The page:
GQ (even on the rare occasion when he's not being photographed for GQ) and he's one of the few rappers that openly admits to having attended a college other than the school of hard knocks, which under normal circumstances, is a clear violation of the rapper's social contract. He's able to get away with violating the college clause because a) he's pretty damn good, and b) his first two albums were almost entirely about how much he hated college (rappers aren't stupid, they know about the contract). But mostly, he gets away with it because he's an extremely gifted musician. And "Jesus Walks" is a great song. Which is strange, because ever since MC Hammer's ham assed "Pray," religious rap has made us throw up a little bit in our mouths. With "Jesus Walks," Kanye made it work again, which makes the Kathy Lee and Regis reference that much more profoundly upsetting. The line is so bad that it defines the way one experiences the entire song. There's the part before, marked by a vague sense of doom that comes with the knowledge that he's about to compare Jesus to Regis Philbin. Then there's the part after, marked by you cringing and looking around you to see if anyone else noticed how profoundly bonkers that line really is.

The only excuse we can come up with is that this is Kanye's point. As he says in the song, "they say you can rap about anything except for Jesus." By the time he raps that line, he's already proven them wrong on both points. You can rap about Jesus and make it cool. But you can't rap about anything because you sure as shit can't rap about Kathy Lee Gifford.

2. "What's Beef?"

Don't they know my n---a Gutter fuckin' kidnap kids?
Fuck 'em in the ass, throw 'em over the bridge.

Ummm ... What?

Did you just say...

When we first heard this line, we reacted like Chris Parnell upon hearing Ron Burgundy tell San Diegans to go fuck themselves: 'Why Biggie? Why!? You were our hero and now you have to go and ruin it with your poop mouth!'

Don't get us wrong, violence in rap is, for the most part, acceptable across the board. Whether you're talking about slapping a woman (Eazy E, "Boyz N Da Hood"), shooting a cop (Ice T, "Cop Killah'") or cutting off and mailing someone's body parts to them (Jay Z, Nas, Biggie-All The Time) we're all for it. The violence is all part of trying to get ahead in the game, and that, for some reason, is okay.

But bragging that you hang out with people who rape children? Well, that crosses just about every line that rap has been tip-toeing up to this point in time. Saying you're friends with Pablo Escobar? Bad ass. Saying you're friends with the Atlanta Child Strangler? Ummm, not cool, really in any circles. Firing off shots in a crowded lobby (Nas, "NY State of Mind") is great, we just don't want to hear how you like fucking hitch hikers with a buzz-saw before turning them into a skin suit (Biggie, "The Album He Probably Would Have Made Were He Still Alive").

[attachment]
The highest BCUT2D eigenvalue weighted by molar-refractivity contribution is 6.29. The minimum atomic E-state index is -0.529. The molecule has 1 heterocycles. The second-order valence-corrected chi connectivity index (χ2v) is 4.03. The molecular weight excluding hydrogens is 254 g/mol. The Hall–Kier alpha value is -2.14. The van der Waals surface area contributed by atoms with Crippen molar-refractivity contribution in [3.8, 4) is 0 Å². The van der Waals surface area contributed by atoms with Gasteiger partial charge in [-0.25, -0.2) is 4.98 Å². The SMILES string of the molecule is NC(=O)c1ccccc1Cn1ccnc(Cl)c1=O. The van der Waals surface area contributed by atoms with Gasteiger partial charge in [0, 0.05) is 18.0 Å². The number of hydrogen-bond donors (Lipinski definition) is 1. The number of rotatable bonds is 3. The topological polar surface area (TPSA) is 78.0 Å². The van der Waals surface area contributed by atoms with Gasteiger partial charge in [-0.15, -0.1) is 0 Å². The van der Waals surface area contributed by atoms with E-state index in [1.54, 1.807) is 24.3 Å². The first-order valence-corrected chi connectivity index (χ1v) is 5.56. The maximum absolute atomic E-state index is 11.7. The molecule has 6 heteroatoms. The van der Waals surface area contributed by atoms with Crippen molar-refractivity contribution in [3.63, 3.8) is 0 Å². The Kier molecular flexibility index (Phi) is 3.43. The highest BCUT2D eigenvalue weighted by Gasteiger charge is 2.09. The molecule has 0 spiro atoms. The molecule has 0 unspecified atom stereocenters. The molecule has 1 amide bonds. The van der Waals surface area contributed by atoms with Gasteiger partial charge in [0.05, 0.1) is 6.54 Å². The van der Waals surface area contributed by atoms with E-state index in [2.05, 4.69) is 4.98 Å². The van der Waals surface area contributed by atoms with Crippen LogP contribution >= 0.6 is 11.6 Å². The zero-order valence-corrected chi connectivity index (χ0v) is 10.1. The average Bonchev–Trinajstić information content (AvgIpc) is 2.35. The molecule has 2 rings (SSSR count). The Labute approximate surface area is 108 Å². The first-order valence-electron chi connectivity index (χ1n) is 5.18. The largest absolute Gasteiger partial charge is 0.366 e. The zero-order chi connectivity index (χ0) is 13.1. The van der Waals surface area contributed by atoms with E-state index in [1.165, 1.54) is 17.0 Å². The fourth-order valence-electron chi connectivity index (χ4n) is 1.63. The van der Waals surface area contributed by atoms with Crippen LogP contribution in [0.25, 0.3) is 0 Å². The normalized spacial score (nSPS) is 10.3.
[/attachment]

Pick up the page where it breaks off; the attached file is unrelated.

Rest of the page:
1. "Rapper's Delight"
Sugarhill Gang

The Chicken Verse (too long, too much badness, just listen to the damn thing)

A non rap fan attempting to rap is one of the most embarrassing things most hip hop fans will ever have to endure. More often than not, it will start with a parent or a republican friend making the argument that all rap sounds the same and that rhyming a bunch of words together would be easy. They'll inevitably begin their impromptu free-style with a ridiculous approximation of beatboxing that sounds something like an asthmatic cartoon character. Things get worse with the verse, which will go something like, "Yo I went to the store, the store was a bore, yo G I'm hard core." They'll probably end the performance with their arms crossed in an exaggerated b-boy stance that they saw on the cover of a Run DMC album in the late '80s.

Why do we tell this story when talking about "Rappers Delight"? Because the song that is often credited with launching the entire art form also houses one of the genre's darkest secrets: its longest verse was written by your mother. There's really no other excuse for the rambling, fourth grade poetry project cluster of words that is the Chicken Verse. It spends about a minute and a half criticizing the rapper's friend's mother's homemade chicken dinner. We know we're in trouble right off the bat with the opening line, 'have you ever been over your friend's house to eat, and the food just ain't no good?' You half expect him to follow that up by blowing into the mic and saying, 'This thing on? Anyone? C'mon people work with me here.' Instead, he goes into a detailed account of what exactly is wrong with the food (the macaroni's soggy, the peas are all mushed and the chicken, well, it tastes like wood, in case you're scoring at home).

Thank Christ hip hop took its cues from an earlier verse of the song, where one of the rappers spits cool sounding gibberish and brags about having fucked Lois Lane. Just think: rather than the driving cultural force it is today, rap could have been a long forgotten avant-garde offshoot of professional food criticism.